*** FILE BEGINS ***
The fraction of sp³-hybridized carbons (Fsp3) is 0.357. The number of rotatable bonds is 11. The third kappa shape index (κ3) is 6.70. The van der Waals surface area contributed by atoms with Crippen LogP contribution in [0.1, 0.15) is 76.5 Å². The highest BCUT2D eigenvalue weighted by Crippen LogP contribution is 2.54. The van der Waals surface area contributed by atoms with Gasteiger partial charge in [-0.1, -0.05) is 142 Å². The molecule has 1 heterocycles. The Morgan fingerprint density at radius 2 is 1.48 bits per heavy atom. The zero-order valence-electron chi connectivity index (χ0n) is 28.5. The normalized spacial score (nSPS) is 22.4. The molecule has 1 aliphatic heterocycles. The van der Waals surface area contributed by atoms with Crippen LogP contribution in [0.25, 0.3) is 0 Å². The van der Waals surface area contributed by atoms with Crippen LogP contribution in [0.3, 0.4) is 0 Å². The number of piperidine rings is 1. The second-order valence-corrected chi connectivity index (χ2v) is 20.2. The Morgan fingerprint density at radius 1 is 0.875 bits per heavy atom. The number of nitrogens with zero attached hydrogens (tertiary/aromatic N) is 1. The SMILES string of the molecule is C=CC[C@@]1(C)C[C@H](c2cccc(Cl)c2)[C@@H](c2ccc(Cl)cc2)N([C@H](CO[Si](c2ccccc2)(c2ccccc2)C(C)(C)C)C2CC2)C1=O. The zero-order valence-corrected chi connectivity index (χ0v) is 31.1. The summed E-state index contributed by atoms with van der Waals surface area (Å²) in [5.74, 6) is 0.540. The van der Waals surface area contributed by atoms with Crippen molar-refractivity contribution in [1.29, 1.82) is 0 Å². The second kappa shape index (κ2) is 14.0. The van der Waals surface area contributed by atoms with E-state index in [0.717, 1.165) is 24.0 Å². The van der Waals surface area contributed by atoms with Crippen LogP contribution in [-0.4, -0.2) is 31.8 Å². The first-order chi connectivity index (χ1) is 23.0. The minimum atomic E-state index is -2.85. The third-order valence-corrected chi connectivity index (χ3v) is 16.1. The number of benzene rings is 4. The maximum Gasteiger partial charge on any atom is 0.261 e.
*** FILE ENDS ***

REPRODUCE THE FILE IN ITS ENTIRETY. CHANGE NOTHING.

The fraction of sp³-hybridized carbons (Fsp3) is 0.357. The number of rotatable bonds is 11. The third kappa shape index (κ3) is 6.70. The van der Waals surface area contributed by atoms with Crippen LogP contribution in [0.1, 0.15) is 76.5 Å². The highest BCUT2D eigenvalue weighted by Crippen LogP contribution is 2.54. The van der Waals surface area contributed by atoms with Gasteiger partial charge in [-0.1, -0.05) is 142 Å². The molecule has 1 heterocycles. The Morgan fingerprint density at radius 2 is 1.48 bits per heavy atom. The zero-order valence-electron chi connectivity index (χ0n) is 28.5. The normalized spacial score (nSPS) is 22.4. The molecule has 1 aliphatic heterocycles. The van der Waals surface area contributed by atoms with Crippen LogP contribution in [0.25, 0.3) is 0 Å². The van der Waals surface area contributed by atoms with Crippen LogP contribution in [0.3, 0.4) is 0 Å². The number of piperidine rings is 1. The second-order valence-corrected chi connectivity index (χ2v) is 20.2. The Morgan fingerprint density at radius 1 is 0.875 bits per heavy atom. The number of nitrogens with zero attached hydrogens (tertiary/aromatic N) is 1. The SMILES string of the molecule is C=CC[C@@]1(C)C[C@H](c2cccc(Cl)c2)[C@@H](c2ccc(Cl)cc2)N([C@H](CO[Si](c2ccccc2)(c2ccccc2)C(C)(C)C)C2CC2)C1=O. The zero-order valence-corrected chi connectivity index (χ0v) is 31.1. The summed E-state index contributed by atoms with van der Waals surface area (Å²) in [5.74, 6) is 0.540. The van der Waals surface area contributed by atoms with Crippen molar-refractivity contribution in [1.29, 1.82) is 0 Å². The second kappa shape index (κ2) is 14.0. The van der Waals surface area contributed by atoms with E-state index in [0.717, 1.165) is 24.0 Å². The van der Waals surface area contributed by atoms with Crippen LogP contribution in [-0.4, -0.2) is 31.8 Å². The first-order chi connectivity index (χ1) is 23.0. The minimum atomic E-state index is -2.85. The third-order valence-corrected chi connectivity index (χ3v) is 16.1. The number of benzene rings is 4. The maximum Gasteiger partial charge on any atom is 0.261 e.